Auditor-General’s report on Metrolinx a terrible reminder of Wynne’s political interference in transit planning.

Yesterday’s Auditor-General report really took Metrolinx to the woodshed, showing once again that political interference with Metrolinx has had a profoundly bad impact on the agency, to the determent of everyone who travels in the Greater Toronto Area.

The AG recounted various Metrolinx failings, but perhaps none is easier to grasp than Metrolinx’s decision to build the $100 million Kirby GO station in Vaughan, on the Toronto-Barrie line.

A Metrolinx staff report recommended against the station, arguing that additional stops would slow the service, actually encouraging people to take their car. The Kirby station, however, was in the riding of the Liberal Minister of Transportation, Steven Del Duca, and it is going ahead.

But the most egregious display of political interference in Metrolinx was the deal between the Wynne Liberals and then-Mayor Rob Ford to cancel a Scarborough LRT plan and replace it with a $3.5 billion, ones-top subway extension.

In spring 2013 Kathleen Wynne became Ontario Premier, replacing Dalton McGunity, who was deep in scandal over the cancellation of two power plants, the purpose of which appeared to be to aid Liberal fortunes in byelections. Rob Ford was already Toronto’s Mayor, expressing his opinion that Scarborough “deserves” a subway.

Just months before, in late 2012, the Toronto and Ontario governments had signed a master agreement for transit construction, including the Scarborough LRT.

But now there was a byelection in Scarborough. And if there was one thing the Ontario Liberals really excelled at, it was doing anything at any cost to the public purse to aid a Liberal byelection candidate.

Liberal MPP Margaret Best was dropped as a Minister from Wynne’s new Cabinet in February for undisclosed reasons. On June 27, 2013, she quit as an MPP, creating a vacancy.

Within days of the vacancy occurring, the chair of Metrolinx, in a letter approved by Wynne’s office, took the initiative to ask city council to reconfirm its preference for an LRT or subway — to reconfirm a deal they had signed less than a year before.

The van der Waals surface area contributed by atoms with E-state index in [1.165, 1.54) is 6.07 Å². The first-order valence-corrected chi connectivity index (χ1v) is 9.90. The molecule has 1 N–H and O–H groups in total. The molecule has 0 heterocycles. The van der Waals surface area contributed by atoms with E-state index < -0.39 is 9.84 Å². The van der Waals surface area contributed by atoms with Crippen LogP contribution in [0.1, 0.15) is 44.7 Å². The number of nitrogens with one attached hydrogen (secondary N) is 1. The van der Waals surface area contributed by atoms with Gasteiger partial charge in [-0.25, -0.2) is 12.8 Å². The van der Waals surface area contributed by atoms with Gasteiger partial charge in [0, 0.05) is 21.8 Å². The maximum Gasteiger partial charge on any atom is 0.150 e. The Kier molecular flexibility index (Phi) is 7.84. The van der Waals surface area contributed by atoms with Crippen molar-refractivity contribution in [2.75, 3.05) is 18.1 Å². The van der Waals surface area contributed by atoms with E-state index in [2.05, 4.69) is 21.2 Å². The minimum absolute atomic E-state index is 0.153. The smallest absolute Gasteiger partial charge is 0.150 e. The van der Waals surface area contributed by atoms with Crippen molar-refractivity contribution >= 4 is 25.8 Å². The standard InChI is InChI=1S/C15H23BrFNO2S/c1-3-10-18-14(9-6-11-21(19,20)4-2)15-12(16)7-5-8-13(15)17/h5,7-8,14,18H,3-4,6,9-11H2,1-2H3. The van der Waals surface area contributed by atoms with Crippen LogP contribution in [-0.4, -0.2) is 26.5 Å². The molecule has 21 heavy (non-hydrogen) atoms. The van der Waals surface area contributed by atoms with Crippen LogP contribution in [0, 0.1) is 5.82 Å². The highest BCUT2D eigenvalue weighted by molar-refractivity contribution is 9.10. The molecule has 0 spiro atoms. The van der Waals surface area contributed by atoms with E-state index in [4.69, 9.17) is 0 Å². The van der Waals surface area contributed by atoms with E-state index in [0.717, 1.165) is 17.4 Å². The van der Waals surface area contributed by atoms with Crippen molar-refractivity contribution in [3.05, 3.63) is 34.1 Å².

Wynne knew her preference. Within days, Liberal candidate Mitzi Hunter’s campaign launched, branding her the “subway champion.” Transportation Minister Glen Murray was sent to meet with Mayor Rob Ford to say that, despite the master agreement, funding for an LRT could be switched to a subway.

And in mid-July 2013, Ford and Wynne’s city council allies voted together. On September 9, the Liberal Subway Champion won her byelection.

If you want to know why transit development in Toronto is so far behind, start with political interference in Metrolinx. And as bad as it was under the Wynne Liberals, expect it to get worse under the Ford Conservatives. Because, in just a short few months, if there is one thing Doug Ford is proving to be good at — at Ontario Power Generation, at Ontario Place, at Ontario Provincial Police — it’s political interference.

And now the Ford Conservatives want to seize Toronto’s subway system from the TTC, split it off to be operated by this broken agency, Metrolinx.

Progressives at City Council and the NDP opposition at Queen’s Park need to put the problem of political interference in Metrolinx at the top of their priorities. Torontonians will continue to suffer with bad traffic and transit until integrity is restored to transit planning. And with the parties of bad and worse up to their elbows in interference, the progressives and NDP appear to be the last hope for actually putting people first in transit planning.

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